CAN IT BE USED FOR COOLING? NOPE.
Heat Pumps: The Great Heat Recycler (That Won’t Work in Alaska)
WHAT: Heat pumps use electricity to move heat from one place to another. In the summer, a heat pump will move the hot air out of your house; in the winter, it’ll move heat in. Heat pumps are housed inside metal cabinets, one indoors and one outdoors. Air is moved either directly into the room or through ducts. In other words, heat pumps never have to generate heat themselves. They simply move heat around.
PROS: Heat pumps are pretty efficient, with newer models vastly improved over older ones. Reliable, they last an average of 10 to 20 years, depending on environmental conditions. Heat pumps are safer to operate than heating systems based on combustion (hello most furnaces!). Individual thermostats allow you to customize temperatures room by room. Cold spots are uncommon, since heat pumps offer more even distribution of heat. Heat pumps can work particularly well in smaller spaces or warmer climates.
CONS: Heat pumps don’t work well in some colder climates (i.e., if temperatures regularly drop below freezing); there’s simply not enough heat to move. You are likely to need a backup heating source when your heat pump can’t operate efficiently. They’re a little high-maintenance, since the pump’s filters must be washed monthly. You may only realize your heat pump is in need of replacing when your heating and cooling bills are going up. Heat pumps are generally more expensive to install than furnaces.
CAN IT BE USED FOR COOLING? YES.
Geothermal Heat Pumps: Okay, Not Super Common, but SO COOL
WHAT: The warmer ground below your home transfers energy to liquid-filled pipes that deliver heat to your home. Operating as a loop, the liquid inside the pipes pulls heat from the surrounding earth as it circulates. Just like a regular heat pump (see above), it can move heat either toward or away from your home (i.e., to cool your home in the summer). Though geothermal heat pumps have only been around since the ‘40s, they’re growing in popularity. Even Frank Lloyd Wright’s Taliesin recently upgraded to geothermal.
PROS: Geothermal heat pumps are quiet, reliable, and consistent, given that underground temperatures are relatively constant no matter what the season. Hands down, they’re “the most energy-efficient and cost-effective form of heating and cooling,” according to HomeAdvisor, and thus highly attractive to homeowners wishing to reduce their carbon footprint. They need almost no maintenance, and won’t need replacing for 50 years or more. Federal and state tax incentives may be available.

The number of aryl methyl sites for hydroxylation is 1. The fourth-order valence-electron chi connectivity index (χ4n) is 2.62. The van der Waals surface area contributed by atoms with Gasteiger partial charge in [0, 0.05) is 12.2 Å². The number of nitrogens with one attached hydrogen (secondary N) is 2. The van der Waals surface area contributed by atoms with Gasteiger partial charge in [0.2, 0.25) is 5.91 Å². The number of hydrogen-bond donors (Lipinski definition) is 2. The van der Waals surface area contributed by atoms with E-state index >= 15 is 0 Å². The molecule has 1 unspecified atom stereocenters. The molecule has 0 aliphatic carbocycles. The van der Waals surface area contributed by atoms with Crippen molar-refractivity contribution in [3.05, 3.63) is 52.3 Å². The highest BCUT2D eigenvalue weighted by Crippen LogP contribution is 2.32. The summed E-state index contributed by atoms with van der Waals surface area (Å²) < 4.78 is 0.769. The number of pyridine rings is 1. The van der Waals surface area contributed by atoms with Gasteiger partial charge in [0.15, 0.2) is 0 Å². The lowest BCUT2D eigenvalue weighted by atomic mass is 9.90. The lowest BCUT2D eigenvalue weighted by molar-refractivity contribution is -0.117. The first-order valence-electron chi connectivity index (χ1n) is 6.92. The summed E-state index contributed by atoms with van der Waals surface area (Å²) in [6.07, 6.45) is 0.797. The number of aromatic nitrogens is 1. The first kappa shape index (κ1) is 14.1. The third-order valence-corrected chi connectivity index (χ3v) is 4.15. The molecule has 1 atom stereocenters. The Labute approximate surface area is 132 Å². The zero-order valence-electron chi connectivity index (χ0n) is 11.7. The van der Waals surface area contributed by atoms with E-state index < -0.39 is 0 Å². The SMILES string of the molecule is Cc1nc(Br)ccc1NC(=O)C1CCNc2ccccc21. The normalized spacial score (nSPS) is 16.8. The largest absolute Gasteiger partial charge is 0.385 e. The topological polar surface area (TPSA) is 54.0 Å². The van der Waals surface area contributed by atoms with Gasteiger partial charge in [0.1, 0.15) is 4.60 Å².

CONS: Installation tends to be expensive (according again to HomeAdvisor, about $8k to $20k, depending on site conditions), and the pumps themselves will run you another $3k to $8k. That said, financing is available from most sellers or installers.
CAN IT BE USED FOR COOLING? YES.
Radiant Heating: Toasty Warm from the Toes on Up
WHAT: While there are many types of radiant home heating systems (e.g., using water, air, or electricity to circulate heat), the basic idea is that heat is transferred directly to floors, wall panels, or ceiling panels. For example, with radiant floor heating, the floor feels warm to the touch, and the natural convection of warm air rising heats the air in your home. A boiler is required to heat most radiant heating systems.
PROS: Radiant heating offers quiet, optimal comfort, and consistent temperatures. It can be very efficient, especially the hydronic (water-based) systems, with low costs to operate and reduced energy loss. Since it’s not blowing air around, it’s also not blowing around dust and allergens, improving air quality and making it an attractive option for allergy sufferers. Radiant heating may be a good choice for heating a home addition, when it may not make sense to expand an existing home heating system. A high-quality radiant heating system could last 35 years or longer.
CONS: If your radiant heating system relies on water, you have to maintain a minimum temperature to keep pipes from freezing. Panels must be installed below floors, walls, or ceilings, making installation challenging (e.g., if you love your gorgeous wood floors, you may not be terribly keen on ripping them up). Finally, heating can take slightly longer than with forced-air systems.
CAN IT BE USED FOR COOLING? NOPE. (And anyway we’re guessing it wouldn’t feel terribly nice on those toes.)
Active Solar Heating: Harnessing the Sun for Home Heating
WHAT: Solar energy heats either liquid or air, transferring the solar heat either directly to the home or to a storage system. A back-up home heating system is in place to provide heat in the event the solar heating system cannot provide adequate heat.
PROS: Active solar heating can be very cost-effective in regions that regularly experience colder temperatures AND sunny skies, significantly reducing the need to rely on more expensive heating fuels. Solar heating systems can last for decades. State tax exemptions or deductions may apply.